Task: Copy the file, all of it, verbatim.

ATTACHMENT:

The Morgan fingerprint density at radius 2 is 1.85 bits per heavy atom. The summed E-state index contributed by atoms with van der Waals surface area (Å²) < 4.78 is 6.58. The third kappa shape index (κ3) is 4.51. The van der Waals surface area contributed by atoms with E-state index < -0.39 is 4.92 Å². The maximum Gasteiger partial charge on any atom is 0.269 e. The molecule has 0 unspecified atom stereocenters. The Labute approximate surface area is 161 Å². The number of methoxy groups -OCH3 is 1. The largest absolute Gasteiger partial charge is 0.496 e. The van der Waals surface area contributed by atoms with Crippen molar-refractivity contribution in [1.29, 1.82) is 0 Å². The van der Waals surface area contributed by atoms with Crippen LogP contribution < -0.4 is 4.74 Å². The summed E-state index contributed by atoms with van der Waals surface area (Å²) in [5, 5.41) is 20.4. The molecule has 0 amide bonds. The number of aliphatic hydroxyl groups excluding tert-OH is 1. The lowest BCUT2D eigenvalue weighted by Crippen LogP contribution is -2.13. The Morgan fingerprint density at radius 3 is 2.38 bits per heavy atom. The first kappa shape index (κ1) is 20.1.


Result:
The Morgan fingerprint density at radius 2 is 1.85 bits per heavy atom. The summed E-state index contributed by atoms with van der Waals surface area (Å²) < 4.78 is 6.58. The third kappa shape index (κ3) is 4.51. The van der Waals surface area contributed by atoms with E-state index < -0.39 is 4.92 Å². The maximum Gasteiger partial charge on any atom is 0.269 e. The molecule has 0 unspecified atom stereocenters. The Labute approximate surface area is 161 Å². The number of methoxy groups -OCH3 is 1. The largest absolute Gasteiger partial charge is 0.496 e. The van der Waals surface area contributed by atoms with Crippen molar-refractivity contribution in [1.29, 1.82) is 0 Å². The van der Waals surface area contributed by atoms with Crippen LogP contribution < -0.4 is 4.74 Å². The summed E-state index contributed by atoms with van der Waals surface area (Å²) in [5, 5.41) is 20.4. The molecule has 0 amide bonds. The number of aliphatic hydroxyl groups excluding tert-OH is 1. The lowest BCUT2D eigenvalue weighted by Crippen LogP contribution is -2.13. The Morgan fingerprint density at radius 3 is 2.38 bits per heavy atom. The first kappa shape index (κ1) is 20.1.